My wife received a notice to report for jury duty last week; this brought back some memories – very painful ones.
It was around 1974 when I was first called to serve on a jury. I can’t verify the actual dates because I didn’t start my daily journaling until 1977, and I couldn’t find anything online about the specific trial that I worked on, but I remember the poignant details very vividly.
We were called as jurors to consider the case of a woman with cerebral palsy who was allegedly raped multiple times by one of the workers at the care facility where she was a resident. This event occurred before DNA evidence was used in these types of cases to make a positive identification. The victim was unable to speak for herself, so the prosecutor did her best to present the relevant facts of the case to us. Although the defendant had several past convictions when he was younger, the defense attorney stated that he was a different person now. In his closing arguments, he dismissed the evidence as insufficient for a conviction.
The trial lasted a couple of days and then we moved into the deliberation room. I was by all appearances the youngest member of the jury. When the initial vote was taken, there were only two of us who believed that the defendant was guilty, a young lady, and me. We had a brief discussion, and with little resistance or debate, the young lady and I acquiesced to the majority and returned a unanimous verdict of not guilty within 45 minutes.
When we returned to the courtroom, the foreman read our verdict. The prosecutor was noticeably stunned. Each of us jurors were polled individually to state our verdict. Then the prosecutor made a motion that was accepted by the judge that disqualified all of us from ever serving on a jury again. The defendant was set free and the jury members had a brief informal time with the judge in his chamber to discuss the case, and then we left.
In retrospect, I believe that we probably let a criminal go free and denied justice to an innocent voiceless victim. What we did was very similar to when Pontius Pilot freed the insurrectionist Barabbas and condemned the innocent Jesus to be crucified at the demand of the mob.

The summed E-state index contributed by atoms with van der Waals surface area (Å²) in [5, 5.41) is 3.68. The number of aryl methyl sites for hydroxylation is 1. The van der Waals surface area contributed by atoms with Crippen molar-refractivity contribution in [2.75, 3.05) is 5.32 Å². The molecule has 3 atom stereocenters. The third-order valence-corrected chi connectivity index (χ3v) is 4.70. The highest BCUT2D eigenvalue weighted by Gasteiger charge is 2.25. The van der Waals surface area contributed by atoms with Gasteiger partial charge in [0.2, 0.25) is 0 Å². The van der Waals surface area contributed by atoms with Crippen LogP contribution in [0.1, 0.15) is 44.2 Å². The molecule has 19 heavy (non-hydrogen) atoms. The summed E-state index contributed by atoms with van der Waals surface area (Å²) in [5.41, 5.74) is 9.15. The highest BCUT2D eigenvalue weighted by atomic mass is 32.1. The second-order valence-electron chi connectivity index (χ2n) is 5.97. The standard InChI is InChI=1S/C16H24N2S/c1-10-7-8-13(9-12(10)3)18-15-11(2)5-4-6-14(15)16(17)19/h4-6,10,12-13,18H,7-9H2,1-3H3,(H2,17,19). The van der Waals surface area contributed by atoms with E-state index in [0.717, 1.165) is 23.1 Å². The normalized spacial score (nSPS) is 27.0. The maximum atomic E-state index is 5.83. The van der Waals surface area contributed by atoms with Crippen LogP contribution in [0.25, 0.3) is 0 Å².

There is no biblical or historical record of what happened to Barabbas after he was let go, but according to one tradition, on the day he was released, he went to Golgotha and watched Jesus die on the cross. I don’t know whatever became of the defendant that we released, but I hope that he used the opportunity that we gave him to become a better person.
I am ashamed to say this was not the last time that I failed to be the minority voice and stand up to injustice. It was about five years later when I was a new member of the leadership team of a Christian ministry. We were presented with some issues regarding two women on staff. I don’t remember the details, but I know that I had some reservations about how we handled this situation, and once again I failed to express the minority viewpoint.
It is much easier to acquiesce to group pressure and remain silent in the face of injustice than to be the minority voice for the innocent. I have tried to do a better job in this area over the years. The minority viewpoint is not always correct, but it needs to be expressed. So, I will never serve on a jury again, but I can still vote. So, please bear with me if I need more than 45-minutes to carefully examine all the evidence and work through all the issues before I cast my vote.
Michael worked in business for 40 years including 28 years as a systems engineer and project manager with IBM, and in various capacities for United Health Care, Grumman, and the YMCA. Michael has also served as a congregational and teaching leader in Minnesota, Arizona and New York. He earned a B.A. from Bethel University, and an M.A. in Human Resource Development from the University of St. Thomas. Michael is the author of three books: My Life in 125 Words, God Speaks in 125 Words, and Men Speak in 125 Words. He is a NASM Certified Personal Trainer (CPT) and a National Board Certified Health and Wellness Coach (NBC-HWC). He has also completed 15 marathons and 60 half-marathons in 10 different states. He lives in Eden Prairie, Minnesota with his wife Cheryl. They have been married for 49 years.